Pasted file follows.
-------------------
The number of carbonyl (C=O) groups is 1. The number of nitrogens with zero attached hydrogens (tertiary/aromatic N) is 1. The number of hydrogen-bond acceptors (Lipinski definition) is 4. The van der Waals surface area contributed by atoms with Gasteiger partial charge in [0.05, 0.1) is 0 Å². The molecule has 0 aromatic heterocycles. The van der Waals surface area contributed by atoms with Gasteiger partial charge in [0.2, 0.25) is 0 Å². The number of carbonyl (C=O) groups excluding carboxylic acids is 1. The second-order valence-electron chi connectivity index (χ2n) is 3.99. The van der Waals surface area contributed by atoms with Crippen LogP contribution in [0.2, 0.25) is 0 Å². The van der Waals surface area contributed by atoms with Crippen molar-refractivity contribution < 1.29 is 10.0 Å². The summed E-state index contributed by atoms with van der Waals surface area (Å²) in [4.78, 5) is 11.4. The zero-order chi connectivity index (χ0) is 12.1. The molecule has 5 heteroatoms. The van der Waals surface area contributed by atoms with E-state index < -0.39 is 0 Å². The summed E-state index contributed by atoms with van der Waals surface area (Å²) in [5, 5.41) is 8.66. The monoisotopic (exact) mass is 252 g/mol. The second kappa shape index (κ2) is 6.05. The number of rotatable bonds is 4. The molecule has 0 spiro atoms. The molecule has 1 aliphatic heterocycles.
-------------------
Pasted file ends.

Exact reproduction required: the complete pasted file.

The number of carbonyl (C=O) groups is 1. The number of nitrogens with zero attached hydrogens (tertiary/aromatic N) is 1. The number of hydrogen-bond acceptors (Lipinski definition) is 4. The van der Waals surface area contributed by atoms with Gasteiger partial charge in [0.05, 0.1) is 0 Å². The molecule has 0 aromatic heterocycles. The van der Waals surface area contributed by atoms with Gasteiger partial charge in [0.2, 0.25) is 0 Å². The number of carbonyl (C=O) groups excluding carboxylic acids is 1. The second-order valence-electron chi connectivity index (χ2n) is 3.99. The van der Waals surface area contributed by atoms with Crippen LogP contribution in [0.2, 0.25) is 0 Å². The van der Waals surface area contributed by atoms with Crippen molar-refractivity contribution < 1.29 is 10.0 Å². The summed E-state index contributed by atoms with van der Waals surface area (Å²) in [4.78, 5) is 11.4. The zero-order chi connectivity index (χ0) is 12.1. The molecule has 5 heteroatoms. The van der Waals surface area contributed by atoms with E-state index < -0.39 is 0 Å². The summed E-state index contributed by atoms with van der Waals surface area (Å²) in [5, 5.41) is 8.66. The monoisotopic (exact) mass is 252 g/mol. The second kappa shape index (κ2) is 6.05. The number of rotatable bonds is 4. The molecule has 0 spiro atoms. The molecule has 1 aliphatic heterocycles.